- Trae Patton/NBC
Danny Cahill lost 239 pounds as a participant on NBC’s hit reality show “The Biggest Loser,” dipping from 430 pounds down to 191 pounds over the course of only seven months.
But since winning the eighth season of the reality show in 2009, Cahill has gained more than 100 pounds back.
A study from the National Institutes of Health followed the contestants for six years following their stint on “The Biggest Loser.” Of the 14 contestants followed, 13 regained weight since the show ended – a finding that has larger implications for weight loss.
In a recent story about the study, The New York Times revealed that the contestants’ metabolisms became slower after they lost weight, stopping them from keeping the pounds off.
Cahill, now 46, was one of the many contestants who struggled to maintain his new weight after the show ended. The reality star’s struggle with his weight began in the third-grade – at which point he started to gain weight, eventually becoming obese.
As a young man, Cahill would starve himself, only to later binge on an entire can of frosting, hiding in shame in the pantry off of his family’s kitchen. Over the years, Cahill kept fighting but giving in to his urge to overeat. Eventually, his weight soared from 300 pounds up to 485 pounds.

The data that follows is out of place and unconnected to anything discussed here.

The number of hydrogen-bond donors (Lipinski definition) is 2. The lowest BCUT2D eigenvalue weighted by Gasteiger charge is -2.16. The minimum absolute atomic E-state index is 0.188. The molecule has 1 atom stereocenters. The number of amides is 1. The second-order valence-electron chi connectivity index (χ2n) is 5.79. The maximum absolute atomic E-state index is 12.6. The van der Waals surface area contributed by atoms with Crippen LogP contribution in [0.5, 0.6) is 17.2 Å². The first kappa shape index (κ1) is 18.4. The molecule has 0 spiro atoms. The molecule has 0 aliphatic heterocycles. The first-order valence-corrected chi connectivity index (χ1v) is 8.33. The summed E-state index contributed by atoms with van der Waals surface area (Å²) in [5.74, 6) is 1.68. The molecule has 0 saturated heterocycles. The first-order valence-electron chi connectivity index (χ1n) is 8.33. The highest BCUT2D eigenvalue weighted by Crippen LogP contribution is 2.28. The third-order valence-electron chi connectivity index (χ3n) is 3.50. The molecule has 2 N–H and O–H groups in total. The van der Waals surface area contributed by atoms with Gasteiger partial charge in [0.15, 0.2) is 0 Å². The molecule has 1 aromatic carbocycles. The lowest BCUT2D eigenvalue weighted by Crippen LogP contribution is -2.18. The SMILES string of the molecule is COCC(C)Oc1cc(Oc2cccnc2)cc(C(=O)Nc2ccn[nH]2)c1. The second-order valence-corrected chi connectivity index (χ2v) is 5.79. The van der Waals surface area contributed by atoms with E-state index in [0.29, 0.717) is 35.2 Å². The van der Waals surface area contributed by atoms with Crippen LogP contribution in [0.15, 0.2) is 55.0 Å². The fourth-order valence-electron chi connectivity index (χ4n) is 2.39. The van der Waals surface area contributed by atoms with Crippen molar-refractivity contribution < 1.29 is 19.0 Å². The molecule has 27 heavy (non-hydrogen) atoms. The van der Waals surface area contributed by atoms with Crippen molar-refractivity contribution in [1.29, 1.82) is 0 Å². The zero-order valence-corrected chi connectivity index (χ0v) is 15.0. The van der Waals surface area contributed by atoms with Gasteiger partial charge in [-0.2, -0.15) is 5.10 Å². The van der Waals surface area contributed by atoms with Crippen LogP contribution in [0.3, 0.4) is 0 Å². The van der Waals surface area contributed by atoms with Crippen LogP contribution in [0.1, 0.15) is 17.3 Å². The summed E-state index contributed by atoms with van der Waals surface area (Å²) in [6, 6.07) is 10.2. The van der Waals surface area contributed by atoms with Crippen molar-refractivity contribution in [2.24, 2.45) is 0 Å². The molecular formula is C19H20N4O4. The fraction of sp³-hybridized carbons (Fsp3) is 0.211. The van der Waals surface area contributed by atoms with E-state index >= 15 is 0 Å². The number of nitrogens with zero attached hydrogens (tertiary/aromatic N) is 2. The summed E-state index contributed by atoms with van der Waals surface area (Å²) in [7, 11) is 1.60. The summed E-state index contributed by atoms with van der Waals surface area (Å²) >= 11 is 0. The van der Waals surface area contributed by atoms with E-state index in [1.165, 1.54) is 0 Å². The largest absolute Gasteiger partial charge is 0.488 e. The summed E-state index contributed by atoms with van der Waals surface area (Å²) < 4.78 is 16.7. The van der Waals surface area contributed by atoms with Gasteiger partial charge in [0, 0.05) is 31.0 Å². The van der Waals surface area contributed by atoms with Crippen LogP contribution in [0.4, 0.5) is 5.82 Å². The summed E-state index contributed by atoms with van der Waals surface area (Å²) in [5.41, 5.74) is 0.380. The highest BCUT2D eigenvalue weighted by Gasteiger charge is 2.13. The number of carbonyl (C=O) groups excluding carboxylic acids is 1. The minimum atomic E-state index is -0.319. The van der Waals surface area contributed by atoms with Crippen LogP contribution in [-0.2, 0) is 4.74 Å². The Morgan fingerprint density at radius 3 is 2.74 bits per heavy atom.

“I used to look at myself and think, ‘I am horrible, I am a monster, subhuman,'” Cahill told The Times.
Cahill’s weight also caused him physical pain, with walking and climbing up stairs hurting. He also had to sleep in a recliner because he was too heavy to lay down when sleeping.
And so, in 2009, Cahill joined “The Biggest Loser,” hoping to change his life for the better. For the show, Cahill worked out seven hours a day, which helped him burn 8,000 to 9,000 calories. He also ate at a 3,500-calorie deficit. At the end of seven months, Cahill won his season of the show, having lost more weight than anyone else in the program’s history.
But since then, he’s tacked on another 100 pounds to his 5-foot-11 frame. According to The Times, this is because his metabolism slowed when the show ended.
And over the next several years, his metabolism never recovered – having become even slower, as if his body was trying to get Cahill back to his original weight.
The study found that Cahill burns 800 calories a day less than other men his size, because of his slow metabolism. He’s attempted various diets over the years – measuring his food and increasing his exercise, only to drop down to 230 pounds and pop back up to 295 pounds. Cahill began to feel as if his constant yo-yo weight gain was his fault.
But thanks to the study’s findings, Cahill is no longer blaming himself for his weight gain.
“The shame that was on my shoulders went off,” Cahill told The Times.
But to maintain his 295-pound weight, the reality star is now eating 800 calories less a day than a typical man his size.